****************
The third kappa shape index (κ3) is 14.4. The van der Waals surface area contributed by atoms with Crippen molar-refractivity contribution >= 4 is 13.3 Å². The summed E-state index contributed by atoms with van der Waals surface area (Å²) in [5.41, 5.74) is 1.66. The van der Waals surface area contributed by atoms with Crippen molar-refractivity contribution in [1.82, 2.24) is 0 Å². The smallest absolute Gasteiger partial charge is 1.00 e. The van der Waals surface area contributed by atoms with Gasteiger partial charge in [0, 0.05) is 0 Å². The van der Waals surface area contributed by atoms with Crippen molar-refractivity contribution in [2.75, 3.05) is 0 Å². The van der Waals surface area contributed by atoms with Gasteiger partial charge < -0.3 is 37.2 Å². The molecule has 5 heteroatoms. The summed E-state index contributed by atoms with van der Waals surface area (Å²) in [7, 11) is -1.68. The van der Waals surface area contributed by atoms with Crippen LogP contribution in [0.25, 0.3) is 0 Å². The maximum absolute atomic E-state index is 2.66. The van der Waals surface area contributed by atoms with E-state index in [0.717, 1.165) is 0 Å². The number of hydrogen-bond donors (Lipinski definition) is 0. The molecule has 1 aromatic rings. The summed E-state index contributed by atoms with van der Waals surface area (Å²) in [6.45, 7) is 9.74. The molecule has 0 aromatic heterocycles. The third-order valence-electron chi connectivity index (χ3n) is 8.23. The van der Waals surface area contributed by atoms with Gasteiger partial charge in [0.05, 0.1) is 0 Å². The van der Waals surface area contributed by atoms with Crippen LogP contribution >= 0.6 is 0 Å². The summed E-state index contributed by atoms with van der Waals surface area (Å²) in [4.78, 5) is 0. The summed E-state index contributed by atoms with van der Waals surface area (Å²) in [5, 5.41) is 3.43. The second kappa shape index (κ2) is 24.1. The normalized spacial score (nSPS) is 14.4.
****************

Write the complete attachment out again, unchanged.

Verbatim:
The third kappa shape index (κ3) is 14.4. The van der Waals surface area contributed by atoms with Crippen molar-refractivity contribution >= 4 is 13.3 Å². The summed E-state index contributed by atoms with van der Waals surface area (Å²) in [5.41, 5.74) is 1.66. The van der Waals surface area contributed by atoms with Crippen molar-refractivity contribution in [1.82, 2.24) is 0 Å². The smallest absolute Gasteiger partial charge is 1.00 e. The van der Waals surface area contributed by atoms with Gasteiger partial charge in [0, 0.05) is 0 Å². The van der Waals surface area contributed by atoms with Crippen molar-refractivity contribution in [2.75, 3.05) is 0 Å². The van der Waals surface area contributed by atoms with Gasteiger partial charge < -0.3 is 37.2 Å². The molecule has 5 heteroatoms. The summed E-state index contributed by atoms with van der Waals surface area (Å²) in [7, 11) is -1.68. The van der Waals surface area contributed by atoms with Crippen LogP contribution in [0.25, 0.3) is 0 Å². The maximum absolute atomic E-state index is 2.66. The van der Waals surface area contributed by atoms with E-state index in [0.717, 1.165) is 0 Å². The number of hydrogen-bond donors (Lipinski definition) is 0. The molecule has 1 aromatic rings. The summed E-state index contributed by atoms with van der Waals surface area (Å²) in [6.45, 7) is 9.74. The molecule has 0 aromatic heterocycles. The third-order valence-electron chi connectivity index (χ3n) is 8.23. The van der Waals surface area contributed by atoms with Gasteiger partial charge in [0.05, 0.1) is 0 Å². The van der Waals surface area contributed by atoms with Crippen LogP contribution >= 0.6 is 0 Å². The summed E-state index contributed by atoms with van der Waals surface area (Å²) in [4.78, 5) is 0. The summed E-state index contributed by atoms with van der Waals surface area (Å²) in [5, 5.41) is 3.43. The second kappa shape index (κ2) is 24.1. The normalized spacial score (nSPS) is 14.4.